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Why Do Some Latter-day Saints Dislike Being Called Mormon?

Note: This article was written before Russell M. Nelson wrote on on 8/16/18 that “LDS,” “Mormon,” or “Mormonism” are not words that can be used as nouns. For more on this issue, check out “Russell M. Nelson Draws a Line in the Sand over “LDS” and “Mormon” describing his church and people.”

By Bill McKeever

Have you ever had a Latter-day Saint get upset at you when you used the term “Mormon” to describe either them or the LDS Church? We have noticed that this has become more and more of a response by those we attempt to share the Gospel with.

As many of you know, The Book of Mormon gets its name from a character in the book whose name was Mormon. He was a Nephite warrior and the father of Moroni. It was Moroni who was supposedly given the task of burying the gold plates which contained a record of the Nephite people and who would later appear to Joseph Smith as an angel in 1823 (unless of course you accept Joseph Smith’s 1842 version of the story where he changes the angel’s name to Nephi).

Granted, the term Mormon began as a derogatory nickname given to the followers of Joseph Smith, but even LDS President David O. McKay admitted it has since become an “honorable title.” In his book entitled “Ancient Apostles”, McKay stated, “A large number of these converts gathered in Antioch and it was there as you already know that the Saints were first called Christians. It was first applied to them in derision just as the word ‘Mormon’ was first applied to the Church in this day, but later was accepted as an honorable title” (Pg. 148).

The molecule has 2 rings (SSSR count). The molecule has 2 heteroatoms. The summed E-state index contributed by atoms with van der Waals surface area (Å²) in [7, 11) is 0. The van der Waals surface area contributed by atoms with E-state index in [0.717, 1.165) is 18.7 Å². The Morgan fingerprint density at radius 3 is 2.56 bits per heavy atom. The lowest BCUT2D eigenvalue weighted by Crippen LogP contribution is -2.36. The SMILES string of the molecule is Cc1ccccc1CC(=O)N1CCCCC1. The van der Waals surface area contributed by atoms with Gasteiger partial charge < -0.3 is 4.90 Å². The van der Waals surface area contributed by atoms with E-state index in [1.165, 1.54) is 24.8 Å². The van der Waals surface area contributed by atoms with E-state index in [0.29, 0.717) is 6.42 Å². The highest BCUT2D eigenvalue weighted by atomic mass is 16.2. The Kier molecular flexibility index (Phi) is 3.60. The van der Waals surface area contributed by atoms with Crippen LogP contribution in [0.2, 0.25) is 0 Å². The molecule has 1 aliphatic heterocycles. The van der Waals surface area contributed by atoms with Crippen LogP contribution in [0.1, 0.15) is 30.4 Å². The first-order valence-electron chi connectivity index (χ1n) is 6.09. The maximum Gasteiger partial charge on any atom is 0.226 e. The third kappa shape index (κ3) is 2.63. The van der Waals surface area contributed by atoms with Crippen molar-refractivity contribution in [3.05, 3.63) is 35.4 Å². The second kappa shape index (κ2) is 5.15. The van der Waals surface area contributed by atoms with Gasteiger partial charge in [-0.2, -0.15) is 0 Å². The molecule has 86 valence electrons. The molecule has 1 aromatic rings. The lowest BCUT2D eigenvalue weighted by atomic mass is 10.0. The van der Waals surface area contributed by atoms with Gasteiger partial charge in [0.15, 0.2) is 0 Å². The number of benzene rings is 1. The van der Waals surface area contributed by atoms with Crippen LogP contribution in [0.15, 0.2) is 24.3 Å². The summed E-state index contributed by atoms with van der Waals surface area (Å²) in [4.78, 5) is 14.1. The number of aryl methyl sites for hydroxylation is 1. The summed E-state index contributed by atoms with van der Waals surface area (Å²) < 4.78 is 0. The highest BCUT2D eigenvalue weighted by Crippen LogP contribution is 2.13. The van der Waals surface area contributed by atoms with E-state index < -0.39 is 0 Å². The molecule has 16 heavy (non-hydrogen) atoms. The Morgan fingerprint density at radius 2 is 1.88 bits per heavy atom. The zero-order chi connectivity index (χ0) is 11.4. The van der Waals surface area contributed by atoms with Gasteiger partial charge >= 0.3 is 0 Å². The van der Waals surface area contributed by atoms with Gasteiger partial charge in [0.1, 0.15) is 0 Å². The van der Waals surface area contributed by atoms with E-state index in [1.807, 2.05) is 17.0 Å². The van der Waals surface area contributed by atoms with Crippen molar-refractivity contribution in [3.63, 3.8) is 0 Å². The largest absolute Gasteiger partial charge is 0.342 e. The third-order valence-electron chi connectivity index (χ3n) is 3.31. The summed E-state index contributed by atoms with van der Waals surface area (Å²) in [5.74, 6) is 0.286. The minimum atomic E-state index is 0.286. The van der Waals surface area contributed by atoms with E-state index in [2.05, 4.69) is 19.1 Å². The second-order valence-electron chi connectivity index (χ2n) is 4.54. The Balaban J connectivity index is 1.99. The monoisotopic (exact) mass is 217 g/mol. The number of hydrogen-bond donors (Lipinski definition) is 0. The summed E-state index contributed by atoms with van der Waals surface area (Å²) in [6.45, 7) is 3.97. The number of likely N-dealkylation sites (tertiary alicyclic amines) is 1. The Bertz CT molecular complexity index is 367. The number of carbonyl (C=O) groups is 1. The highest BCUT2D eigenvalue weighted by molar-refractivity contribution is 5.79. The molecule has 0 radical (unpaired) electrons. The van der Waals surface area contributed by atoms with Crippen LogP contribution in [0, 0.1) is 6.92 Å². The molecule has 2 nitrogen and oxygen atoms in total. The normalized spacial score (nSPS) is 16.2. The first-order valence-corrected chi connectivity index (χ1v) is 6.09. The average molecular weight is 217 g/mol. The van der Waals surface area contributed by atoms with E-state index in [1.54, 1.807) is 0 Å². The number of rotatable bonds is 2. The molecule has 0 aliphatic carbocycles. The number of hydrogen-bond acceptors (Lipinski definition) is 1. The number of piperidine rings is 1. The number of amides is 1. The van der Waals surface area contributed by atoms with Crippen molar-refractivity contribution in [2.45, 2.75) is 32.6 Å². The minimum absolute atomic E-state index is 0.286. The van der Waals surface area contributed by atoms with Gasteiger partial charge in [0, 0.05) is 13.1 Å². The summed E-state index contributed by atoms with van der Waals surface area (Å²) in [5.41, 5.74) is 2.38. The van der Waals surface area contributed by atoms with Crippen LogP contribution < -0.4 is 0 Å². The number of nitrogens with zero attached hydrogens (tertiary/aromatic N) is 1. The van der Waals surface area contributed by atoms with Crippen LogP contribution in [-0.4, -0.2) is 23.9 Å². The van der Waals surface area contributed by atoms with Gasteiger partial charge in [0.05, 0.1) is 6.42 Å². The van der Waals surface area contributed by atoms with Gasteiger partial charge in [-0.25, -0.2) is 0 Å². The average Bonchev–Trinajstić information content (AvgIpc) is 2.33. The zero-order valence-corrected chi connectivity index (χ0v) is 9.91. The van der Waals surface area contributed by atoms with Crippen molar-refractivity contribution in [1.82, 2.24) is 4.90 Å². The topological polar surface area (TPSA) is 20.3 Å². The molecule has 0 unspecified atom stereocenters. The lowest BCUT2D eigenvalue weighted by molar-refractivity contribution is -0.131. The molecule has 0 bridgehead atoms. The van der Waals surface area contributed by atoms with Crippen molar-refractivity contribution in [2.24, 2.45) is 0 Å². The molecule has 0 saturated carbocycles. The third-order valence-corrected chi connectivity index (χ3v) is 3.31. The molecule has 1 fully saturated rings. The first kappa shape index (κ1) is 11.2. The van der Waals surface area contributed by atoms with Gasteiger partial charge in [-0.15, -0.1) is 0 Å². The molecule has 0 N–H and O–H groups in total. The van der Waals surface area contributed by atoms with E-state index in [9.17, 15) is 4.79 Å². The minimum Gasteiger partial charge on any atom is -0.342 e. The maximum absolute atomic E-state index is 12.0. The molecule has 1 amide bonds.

You might point out to those who object that many LDS authors have used that very word in the title of their books and periodicals. For example, John Taylor (who would later become third president of the LDS Church) edited a weekly newspaper entitled “The Mormon” from February 17, 1855 to May 30, 1857. In the book “The Gospel Kingdom,” Taylor speaks of Mormon Social Science, Mormon Philosophy, Mormon Political Thought, Mormon Principles, and Mormon Standards.

Let’s not forget Bruce McConkie’s “Mormon” Doctrine or Stephen Robinson’s Are Mormons Christian? Apparently these writers didn’t have a problem with the term Mormon. The use of the word Mormon is also used as the name of the pageant we minister at every summer. Remember, it isn’t the “Latter-day Saint” Miracle Pageant, it is The Mormon Miracle Pageant.

This new fad of not liking the word Mormon has us baffled. Perhaps those who dislike the term think this title doesn’t sound as “Christian” as Latter-day Saint. Outside of this explanation we can’t understand what the problem is.

The 1951 NIT Champion BYU Cougars men’s basketball team (source)

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